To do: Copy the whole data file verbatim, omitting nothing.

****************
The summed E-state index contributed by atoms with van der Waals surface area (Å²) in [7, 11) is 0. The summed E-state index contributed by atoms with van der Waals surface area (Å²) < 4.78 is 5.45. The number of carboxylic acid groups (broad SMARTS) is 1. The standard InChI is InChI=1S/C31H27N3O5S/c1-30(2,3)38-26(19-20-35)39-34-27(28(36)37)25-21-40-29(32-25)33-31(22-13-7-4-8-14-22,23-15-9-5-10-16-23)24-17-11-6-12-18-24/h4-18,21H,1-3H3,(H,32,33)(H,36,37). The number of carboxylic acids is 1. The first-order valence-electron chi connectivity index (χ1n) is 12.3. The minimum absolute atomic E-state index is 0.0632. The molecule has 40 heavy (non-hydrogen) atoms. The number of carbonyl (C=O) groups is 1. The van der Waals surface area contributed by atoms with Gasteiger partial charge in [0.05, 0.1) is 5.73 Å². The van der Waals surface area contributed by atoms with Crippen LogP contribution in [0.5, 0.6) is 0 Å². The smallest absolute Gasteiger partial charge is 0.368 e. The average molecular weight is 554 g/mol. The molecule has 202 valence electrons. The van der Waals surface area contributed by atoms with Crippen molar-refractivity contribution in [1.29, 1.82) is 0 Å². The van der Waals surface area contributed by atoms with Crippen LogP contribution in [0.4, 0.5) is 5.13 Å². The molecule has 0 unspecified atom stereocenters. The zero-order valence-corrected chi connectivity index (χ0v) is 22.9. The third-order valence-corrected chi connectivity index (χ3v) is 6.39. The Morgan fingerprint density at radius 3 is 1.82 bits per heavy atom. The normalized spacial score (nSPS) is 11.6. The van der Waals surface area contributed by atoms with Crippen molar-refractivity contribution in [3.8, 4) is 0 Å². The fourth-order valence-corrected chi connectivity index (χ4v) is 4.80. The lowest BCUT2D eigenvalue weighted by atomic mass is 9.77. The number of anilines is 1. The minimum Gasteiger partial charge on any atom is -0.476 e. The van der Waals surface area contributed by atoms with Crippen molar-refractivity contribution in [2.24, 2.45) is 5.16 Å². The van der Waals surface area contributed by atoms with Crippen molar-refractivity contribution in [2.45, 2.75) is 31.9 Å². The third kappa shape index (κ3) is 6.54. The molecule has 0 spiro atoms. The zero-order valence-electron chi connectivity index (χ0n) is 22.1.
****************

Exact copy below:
The summed E-state index contributed by atoms with van der Waals surface area (Å²) in [7, 11) is 0. The summed E-state index contributed by atoms with van der Waals surface area (Å²) < 4.78 is 5.45. The number of carboxylic acid groups (broad SMARTS) is 1. The standard InChI is InChI=1S/C31H27N3O5S/c1-30(2,3)38-26(19-20-35)39-34-27(28(36)37)25-21-40-29(32-25)33-31(22-13-7-4-8-14-22,23-15-9-5-10-16-23)24-17-11-6-12-18-24/h4-18,21H,1-3H3,(H,32,33)(H,36,37). The number of carboxylic acids is 1. The first-order valence-electron chi connectivity index (χ1n) is 12.3. The minimum absolute atomic E-state index is 0.0632. The molecule has 40 heavy (non-hydrogen) atoms. The number of carbonyl (C=O) groups is 1. The van der Waals surface area contributed by atoms with Gasteiger partial charge in [0.05, 0.1) is 5.73 Å². The van der Waals surface area contributed by atoms with Crippen LogP contribution in [0.5, 0.6) is 0 Å². The smallest absolute Gasteiger partial charge is 0.368 e. The average molecular weight is 554 g/mol. The molecule has 202 valence electrons. The van der Waals surface area contributed by atoms with Crippen molar-refractivity contribution in [1.29, 1.82) is 0 Å². The van der Waals surface area contributed by atoms with Crippen LogP contribution in [0.4, 0.5) is 5.13 Å². The molecule has 0 unspecified atom stereocenters. The zero-order valence-corrected chi connectivity index (χ0v) is 22.9. The third-order valence-corrected chi connectivity index (χ3v) is 6.39. The Morgan fingerprint density at radius 3 is 1.82 bits per heavy atom. The normalized spacial score (nSPS) is 11.6. The van der Waals surface area contributed by atoms with Crippen molar-refractivity contribution in [3.8, 4) is 0 Å². The fourth-order valence-corrected chi connectivity index (χ4v) is 4.80. The lowest BCUT2D eigenvalue weighted by atomic mass is 9.77. The number of anilines is 1. The minimum Gasteiger partial charge on any atom is -0.476 e. The van der Waals surface area contributed by atoms with Crippen molar-refractivity contribution in [2.24, 2.45) is 5.16 Å². The van der Waals surface area contributed by atoms with Crippen molar-refractivity contribution in [2.45, 2.75) is 31.9 Å². The third kappa shape index (κ3) is 6.54. The molecule has 0 spiro atoms. The zero-order valence-electron chi connectivity index (χ0n) is 22.1.